Lawmakers Highlight Concerns and Demonstrate AI-generated Voice

According to Sam Altman, the CEO of ChatGPT’s OpenAI, government control of artificial intelligence is “critical” because of the potential hazards it poses to humans. He made this statement to legislators in the United States.

Despite the fact that there are significant political differences that have long prevented legislation aimed at regulating the internet, Altman used his appearance on Tuesday before a US Senate judiciary subcommittee to call on Congress to enact new regulations on big tech.

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“AI can go quite wrong if done wrong,” Altman said at the hearing, whose image has become synonymous with the technology.

In spite of the way that artificial intelligence “can possibly work on virtually every part of our lives, yet in addition that it makes serious dangers,” he said, “we imagine that regulatory intervention by states will be basic to alleviating the dangers of progressively strong models.” Given worries about disinformation, job security, and other risks, he added.

The creation of a US or international organization that would be able to “take that license away and ensure compliance with safety standards” and issue licenses to the most potent AI systems was Altman’s suggestion.

After releasing ChatGPT, a free chatbot tool that provides replies that convincingly resemble those of real people, late last year, Altman’s San Francisco-based firm gained enormous public attention.

However, initial concerns about how students might be able to use ChatGPT to cheat on assignments have grown to larger issues about how the newest generation of “generative AI” tools can deceive people, propagate false information, infringe on copyright laws, and destroy some occupations.


The lawmakers emphasized their greatest concerns about the advancements in AI. A prominent senator opened the session on Capitol Hill with a computer-generated voice that astonishingly resembled his own and delivered a text that had been created by the bot.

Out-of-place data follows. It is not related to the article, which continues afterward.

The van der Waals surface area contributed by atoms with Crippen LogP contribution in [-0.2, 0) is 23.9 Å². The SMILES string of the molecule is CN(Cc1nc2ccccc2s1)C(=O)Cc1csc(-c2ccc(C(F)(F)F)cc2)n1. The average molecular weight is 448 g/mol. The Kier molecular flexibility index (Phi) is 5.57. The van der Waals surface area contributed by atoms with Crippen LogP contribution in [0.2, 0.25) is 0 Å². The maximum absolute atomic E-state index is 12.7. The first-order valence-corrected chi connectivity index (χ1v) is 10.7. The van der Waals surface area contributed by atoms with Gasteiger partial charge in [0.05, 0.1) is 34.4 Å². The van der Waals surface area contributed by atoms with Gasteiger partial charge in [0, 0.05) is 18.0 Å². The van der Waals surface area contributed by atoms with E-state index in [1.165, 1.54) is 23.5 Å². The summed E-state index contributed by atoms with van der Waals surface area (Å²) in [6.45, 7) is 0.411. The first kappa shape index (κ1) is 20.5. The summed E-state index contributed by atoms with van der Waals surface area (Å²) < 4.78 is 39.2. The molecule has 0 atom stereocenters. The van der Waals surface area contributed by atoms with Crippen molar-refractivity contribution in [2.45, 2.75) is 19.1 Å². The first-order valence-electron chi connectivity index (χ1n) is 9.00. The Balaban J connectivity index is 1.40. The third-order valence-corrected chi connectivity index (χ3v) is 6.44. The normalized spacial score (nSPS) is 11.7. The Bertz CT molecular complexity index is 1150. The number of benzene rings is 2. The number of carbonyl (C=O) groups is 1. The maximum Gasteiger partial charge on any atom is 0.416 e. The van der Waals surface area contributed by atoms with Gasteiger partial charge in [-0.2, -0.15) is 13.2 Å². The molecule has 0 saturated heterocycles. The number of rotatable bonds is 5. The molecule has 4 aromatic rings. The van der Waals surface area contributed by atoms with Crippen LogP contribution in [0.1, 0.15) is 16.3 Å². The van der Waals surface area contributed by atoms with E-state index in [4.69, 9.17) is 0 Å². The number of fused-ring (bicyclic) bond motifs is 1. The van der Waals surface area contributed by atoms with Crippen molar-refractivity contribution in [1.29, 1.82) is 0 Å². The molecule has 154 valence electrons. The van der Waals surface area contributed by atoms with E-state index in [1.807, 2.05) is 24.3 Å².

If you were at home, you might have believed that the voice and words were mine, but they were not. Senator Richard Blumenthal expressed, “Assuming you were at home, you might have thought they were mine.

The use of artificial intelligence in technologies is not merely a research endeavor. They are actual and present, not science fiction dreams, according to Democrat Blumenthal.

Need for global action:

Altman acknowledged that AI tools have immense promise, but he also proposed that the US government might take into account licensing and testing requirements before releasing more sophisticated models.

Additionally, he advocated labeling and better worldwide coordination for establishing regulations for technology.

The US should lead here and take the initiative, but to be effective we need something global,” he said.

Republican Senator Josh Hawley stated that the session was “a critical first step towards understanding what Congress should do” and that the technology had significant ramifications for national security, jobs, and elections.

Blumenthal pointed out that the AI Act, which will be voted on at the European Parliament next month, had already made significant advancements for Europe.

The European Union’s expansive legislative proposal may forbid certain AI systems used in policing, emotion recognition, and biometric surveillance.

With support from tech tycoon Elon Musk, Altman cofounded OpenAI in 2015, which has now transformed from a non-profit research facility with a goal centered on safety into a business. DALL-E, a prominent AI picture generator, is among its other offerings. Microsoft has made huge financial investments in the startup and has involved the innovation in its own items, for example, the Bing search engine.

This month, Altman also intends to discuss AI with the general public and policymakers in national capitals and significant cities all over the world.

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